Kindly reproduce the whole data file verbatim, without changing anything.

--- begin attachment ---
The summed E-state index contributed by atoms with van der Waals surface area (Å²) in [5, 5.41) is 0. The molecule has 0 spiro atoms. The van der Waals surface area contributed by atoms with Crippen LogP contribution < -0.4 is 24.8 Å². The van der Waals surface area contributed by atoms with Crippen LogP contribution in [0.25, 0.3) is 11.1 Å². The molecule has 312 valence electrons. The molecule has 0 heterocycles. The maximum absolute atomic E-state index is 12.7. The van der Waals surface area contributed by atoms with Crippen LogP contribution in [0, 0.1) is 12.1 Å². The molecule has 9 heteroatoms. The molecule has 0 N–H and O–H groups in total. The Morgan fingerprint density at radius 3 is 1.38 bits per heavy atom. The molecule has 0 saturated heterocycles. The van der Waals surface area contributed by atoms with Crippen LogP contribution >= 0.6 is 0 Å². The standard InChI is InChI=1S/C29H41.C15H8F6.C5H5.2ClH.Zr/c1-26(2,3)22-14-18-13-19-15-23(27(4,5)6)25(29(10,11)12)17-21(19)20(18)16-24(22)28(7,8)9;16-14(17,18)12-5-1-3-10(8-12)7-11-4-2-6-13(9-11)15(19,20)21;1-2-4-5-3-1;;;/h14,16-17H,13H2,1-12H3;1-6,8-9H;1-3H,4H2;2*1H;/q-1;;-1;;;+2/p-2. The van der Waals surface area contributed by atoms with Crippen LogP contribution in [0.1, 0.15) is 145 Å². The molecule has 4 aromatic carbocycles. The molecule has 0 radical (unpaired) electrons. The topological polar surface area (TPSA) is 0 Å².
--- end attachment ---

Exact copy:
The summed E-state index contributed by atoms with van der Waals surface area (Å²) in [5, 5.41) is 0. The molecule has 0 spiro atoms. The van der Waals surface area contributed by atoms with Crippen LogP contribution < -0.4 is 24.8 Å². The van der Waals surface area contributed by atoms with Crippen LogP contribution in [0.25, 0.3) is 11.1 Å². The molecule has 312 valence electrons. The molecule has 0 heterocycles. The maximum absolute atomic E-state index is 12.7. The van der Waals surface area contributed by atoms with Crippen LogP contribution in [0, 0.1) is 12.1 Å². The molecule has 9 heteroatoms. The molecule has 0 N–H and O–H groups in total. The Morgan fingerprint density at radius 3 is 1.38 bits per heavy atom. The molecule has 0 saturated heterocycles. The van der Waals surface area contributed by atoms with Crippen LogP contribution >= 0.6 is 0 Å². The standard InChI is InChI=1S/C29H41.C15H8F6.C5H5.2ClH.Zr/c1-26(2,3)22-14-18-13-19-15-23(27(4,5)6)25(29(10,11)12)17-21(19)20(18)16-24(22)28(7,8)9;16-14(17,18)12-5-1-3-10(8-12)7-11-4-2-6-13(9-11)15(19,20)21;1-2-4-5-3-1;;;/h14,16-17H,13H2,1-12H3;1-6,8-9H;1-3H,4H2;2*1H;/q-1;;-1;;;+2/p-2. The van der Waals surface area contributed by atoms with Crippen LogP contribution in [0.1, 0.15) is 145 Å². The molecule has 4 aromatic carbocycles. The molecule has 0 radical (unpaired) electrons. The topological polar surface area (TPSA) is 0 Å².